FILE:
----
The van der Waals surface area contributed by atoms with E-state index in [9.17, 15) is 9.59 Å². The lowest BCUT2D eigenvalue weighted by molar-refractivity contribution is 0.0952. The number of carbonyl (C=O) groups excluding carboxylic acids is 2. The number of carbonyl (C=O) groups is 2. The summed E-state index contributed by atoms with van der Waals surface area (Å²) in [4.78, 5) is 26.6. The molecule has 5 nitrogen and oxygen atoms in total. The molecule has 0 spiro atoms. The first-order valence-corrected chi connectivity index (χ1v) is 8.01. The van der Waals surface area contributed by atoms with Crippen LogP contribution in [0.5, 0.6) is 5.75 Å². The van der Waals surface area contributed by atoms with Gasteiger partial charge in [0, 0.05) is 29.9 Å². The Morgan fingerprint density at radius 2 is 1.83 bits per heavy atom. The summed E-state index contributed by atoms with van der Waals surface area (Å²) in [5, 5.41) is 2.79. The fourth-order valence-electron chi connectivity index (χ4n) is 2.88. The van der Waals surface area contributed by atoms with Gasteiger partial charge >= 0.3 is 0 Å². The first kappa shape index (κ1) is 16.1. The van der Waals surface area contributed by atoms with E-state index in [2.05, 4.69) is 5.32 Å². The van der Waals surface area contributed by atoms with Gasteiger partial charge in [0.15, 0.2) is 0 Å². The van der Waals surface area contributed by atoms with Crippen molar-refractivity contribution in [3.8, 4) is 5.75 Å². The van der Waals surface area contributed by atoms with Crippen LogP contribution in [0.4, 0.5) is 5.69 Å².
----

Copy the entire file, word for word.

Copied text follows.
The van der Waals surface area contributed by atoms with E-state index in [9.17, 15) is 9.59 Å². The lowest BCUT2D eigenvalue weighted by molar-refractivity contribution is 0.0952. The number of carbonyl (C=O) groups excluding carboxylic acids is 2. The number of carbonyl (C=O) groups is 2. The summed E-state index contributed by atoms with van der Waals surface area (Å²) in [4.78, 5) is 26.6. The molecule has 5 nitrogen and oxygen atoms in total. The molecule has 0 spiro atoms. The first-order valence-corrected chi connectivity index (χ1v) is 8.01. The van der Waals surface area contributed by atoms with Crippen LogP contribution in [0.5, 0.6) is 5.75 Å². The van der Waals surface area contributed by atoms with Gasteiger partial charge in [0, 0.05) is 29.9 Å². The Morgan fingerprint density at radius 2 is 1.83 bits per heavy atom. The summed E-state index contributed by atoms with van der Waals surface area (Å²) in [5, 5.41) is 2.79. The fourth-order valence-electron chi connectivity index (χ4n) is 2.88. The van der Waals surface area contributed by atoms with Gasteiger partial charge >= 0.3 is 0 Å². The first kappa shape index (κ1) is 16.1. The van der Waals surface area contributed by atoms with E-state index in [2.05, 4.69) is 5.32 Å². The van der Waals surface area contributed by atoms with Gasteiger partial charge in [0.15, 0.2) is 0 Å². The van der Waals surface area contributed by atoms with Crippen molar-refractivity contribution in [3.8, 4) is 5.75 Å². The van der Waals surface area contributed by atoms with Crippen LogP contribution in [0.4, 0.5) is 5.69 Å².